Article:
• oana: We should educate the users, reporters, anyone by creating demos. Nobody likes to read blogs or long docs. But some demos related to reporting issues or triage that would be helpful. Me and Sergiu can help with this. Education materials for people using the tool, but also collaborators. Triage, diagnosis. Better guidelines on how to do it, and how to do it well.
  • ola: I have a question, I couldn't hear. Just restrained to the workflow, or also including educating people on web compatibility itself. How to write cleaner code, etc.
  • dennis: I think our team should do some work on teaching how to do things the right way. But I think maybe MDN dev docs is a better place, cross-linking. That seems to be a good place to teach about compat issues.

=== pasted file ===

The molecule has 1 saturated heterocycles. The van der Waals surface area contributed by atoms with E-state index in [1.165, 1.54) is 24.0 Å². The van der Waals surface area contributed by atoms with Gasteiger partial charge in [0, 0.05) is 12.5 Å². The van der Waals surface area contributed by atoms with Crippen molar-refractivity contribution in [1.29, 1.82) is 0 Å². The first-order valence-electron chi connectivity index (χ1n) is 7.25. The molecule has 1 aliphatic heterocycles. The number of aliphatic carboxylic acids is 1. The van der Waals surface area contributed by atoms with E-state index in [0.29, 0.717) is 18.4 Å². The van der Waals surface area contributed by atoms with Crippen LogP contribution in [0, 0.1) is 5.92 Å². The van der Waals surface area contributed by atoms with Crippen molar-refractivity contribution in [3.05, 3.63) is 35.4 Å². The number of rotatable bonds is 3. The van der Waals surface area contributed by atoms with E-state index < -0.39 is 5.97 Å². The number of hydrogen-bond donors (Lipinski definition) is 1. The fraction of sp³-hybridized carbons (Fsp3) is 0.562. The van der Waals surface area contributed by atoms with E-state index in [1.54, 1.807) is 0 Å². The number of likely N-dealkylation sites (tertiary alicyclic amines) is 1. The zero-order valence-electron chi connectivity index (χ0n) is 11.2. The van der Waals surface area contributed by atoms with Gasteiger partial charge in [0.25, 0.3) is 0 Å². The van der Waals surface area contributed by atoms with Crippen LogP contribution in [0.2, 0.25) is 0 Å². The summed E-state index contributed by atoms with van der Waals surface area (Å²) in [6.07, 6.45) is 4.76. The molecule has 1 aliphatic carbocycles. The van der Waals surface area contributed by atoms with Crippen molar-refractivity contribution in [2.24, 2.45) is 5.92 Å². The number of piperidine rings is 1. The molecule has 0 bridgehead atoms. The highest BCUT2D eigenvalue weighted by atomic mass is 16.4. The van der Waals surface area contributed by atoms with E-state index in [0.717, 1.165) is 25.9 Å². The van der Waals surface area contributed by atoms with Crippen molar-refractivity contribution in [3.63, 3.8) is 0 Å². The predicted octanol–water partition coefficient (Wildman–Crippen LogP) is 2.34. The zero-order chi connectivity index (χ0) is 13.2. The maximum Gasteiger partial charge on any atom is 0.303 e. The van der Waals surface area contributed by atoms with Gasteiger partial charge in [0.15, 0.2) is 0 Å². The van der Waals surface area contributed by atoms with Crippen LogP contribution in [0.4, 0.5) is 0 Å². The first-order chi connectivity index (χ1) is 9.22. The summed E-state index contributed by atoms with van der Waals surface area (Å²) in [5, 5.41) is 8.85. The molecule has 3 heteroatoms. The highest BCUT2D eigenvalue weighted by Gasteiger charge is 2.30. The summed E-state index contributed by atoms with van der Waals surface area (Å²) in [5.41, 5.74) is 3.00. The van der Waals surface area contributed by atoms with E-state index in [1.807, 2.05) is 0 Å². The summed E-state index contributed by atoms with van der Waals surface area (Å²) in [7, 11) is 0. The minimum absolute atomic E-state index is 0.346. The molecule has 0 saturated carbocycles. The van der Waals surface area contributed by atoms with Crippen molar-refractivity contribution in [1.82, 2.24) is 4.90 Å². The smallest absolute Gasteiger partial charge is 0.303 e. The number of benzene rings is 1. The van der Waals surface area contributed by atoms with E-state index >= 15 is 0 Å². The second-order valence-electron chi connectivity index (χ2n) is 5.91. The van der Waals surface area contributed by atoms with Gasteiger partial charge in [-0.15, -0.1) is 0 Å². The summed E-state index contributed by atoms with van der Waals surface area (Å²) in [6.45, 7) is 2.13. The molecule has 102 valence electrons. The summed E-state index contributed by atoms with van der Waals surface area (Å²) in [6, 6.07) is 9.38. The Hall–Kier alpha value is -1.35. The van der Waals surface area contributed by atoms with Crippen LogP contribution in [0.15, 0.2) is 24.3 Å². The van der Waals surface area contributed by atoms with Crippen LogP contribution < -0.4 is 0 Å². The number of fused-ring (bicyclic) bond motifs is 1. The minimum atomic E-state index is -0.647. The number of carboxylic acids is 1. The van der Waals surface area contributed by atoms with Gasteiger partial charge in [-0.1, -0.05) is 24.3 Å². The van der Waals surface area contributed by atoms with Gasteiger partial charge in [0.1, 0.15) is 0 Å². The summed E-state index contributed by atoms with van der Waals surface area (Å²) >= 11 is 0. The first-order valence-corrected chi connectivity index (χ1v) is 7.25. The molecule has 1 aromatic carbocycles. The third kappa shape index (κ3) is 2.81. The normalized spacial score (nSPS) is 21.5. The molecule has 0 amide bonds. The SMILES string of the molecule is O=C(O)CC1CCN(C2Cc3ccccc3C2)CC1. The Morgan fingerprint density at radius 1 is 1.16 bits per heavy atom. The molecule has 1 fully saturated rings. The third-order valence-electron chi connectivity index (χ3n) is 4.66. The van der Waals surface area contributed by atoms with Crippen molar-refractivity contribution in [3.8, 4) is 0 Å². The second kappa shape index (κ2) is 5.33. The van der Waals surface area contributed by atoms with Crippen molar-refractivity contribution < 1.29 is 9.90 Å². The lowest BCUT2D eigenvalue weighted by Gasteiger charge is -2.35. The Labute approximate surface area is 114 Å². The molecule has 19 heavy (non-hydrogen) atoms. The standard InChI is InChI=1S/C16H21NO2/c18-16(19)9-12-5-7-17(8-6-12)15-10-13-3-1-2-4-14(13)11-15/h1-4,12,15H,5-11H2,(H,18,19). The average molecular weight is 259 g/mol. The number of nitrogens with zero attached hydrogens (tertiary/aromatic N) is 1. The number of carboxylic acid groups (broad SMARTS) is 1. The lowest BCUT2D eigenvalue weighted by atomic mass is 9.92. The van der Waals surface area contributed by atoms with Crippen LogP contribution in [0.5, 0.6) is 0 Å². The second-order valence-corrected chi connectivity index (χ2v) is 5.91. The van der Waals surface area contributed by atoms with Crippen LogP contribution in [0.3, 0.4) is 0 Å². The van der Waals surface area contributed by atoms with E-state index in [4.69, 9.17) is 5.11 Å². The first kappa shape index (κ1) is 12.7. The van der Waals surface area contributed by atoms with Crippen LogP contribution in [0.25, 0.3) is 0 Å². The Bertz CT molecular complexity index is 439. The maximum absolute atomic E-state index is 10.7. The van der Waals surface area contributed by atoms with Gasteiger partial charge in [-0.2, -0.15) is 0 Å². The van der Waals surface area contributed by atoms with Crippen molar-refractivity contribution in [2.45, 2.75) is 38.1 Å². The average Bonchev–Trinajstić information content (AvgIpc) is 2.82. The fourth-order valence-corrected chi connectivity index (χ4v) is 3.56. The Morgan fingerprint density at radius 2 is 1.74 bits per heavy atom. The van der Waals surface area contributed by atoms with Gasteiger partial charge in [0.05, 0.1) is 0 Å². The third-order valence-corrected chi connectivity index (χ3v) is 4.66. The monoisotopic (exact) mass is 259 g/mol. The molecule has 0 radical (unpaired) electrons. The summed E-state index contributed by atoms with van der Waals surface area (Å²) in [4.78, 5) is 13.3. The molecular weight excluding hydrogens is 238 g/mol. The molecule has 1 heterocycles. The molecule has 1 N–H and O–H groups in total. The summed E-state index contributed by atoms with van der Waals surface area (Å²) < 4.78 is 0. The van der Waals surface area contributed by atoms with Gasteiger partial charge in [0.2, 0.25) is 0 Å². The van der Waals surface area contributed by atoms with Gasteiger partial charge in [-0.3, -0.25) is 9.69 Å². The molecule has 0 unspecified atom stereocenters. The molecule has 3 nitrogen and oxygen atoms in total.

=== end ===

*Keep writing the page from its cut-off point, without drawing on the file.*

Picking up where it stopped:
• ola: You mean a short resources page with links?
  • dennis: Yeah, I think so. But MDN would be the place to write articles.
  • karl: I don't think we should do it at all. Moz already has a DevRel team. We might be resources to write articles or blog posts on hacks, or MDN. But I don't think we have time to do it.
  • ola: And a collection of links?
  • karl: Nice to have, but a pain to manage. These kinds of projects are usually out of date. So you have to manage them on the long-term, it requires a commitment.
  • ola: What about tools everyone is using to diagnose issues?
  • karl: Yes, I think so.
  • mike: I agree with Dennis, I think.
  • oana: Are there people who have asked, how do I learn more about this topic?
  • dennis: There have been people who have approached me.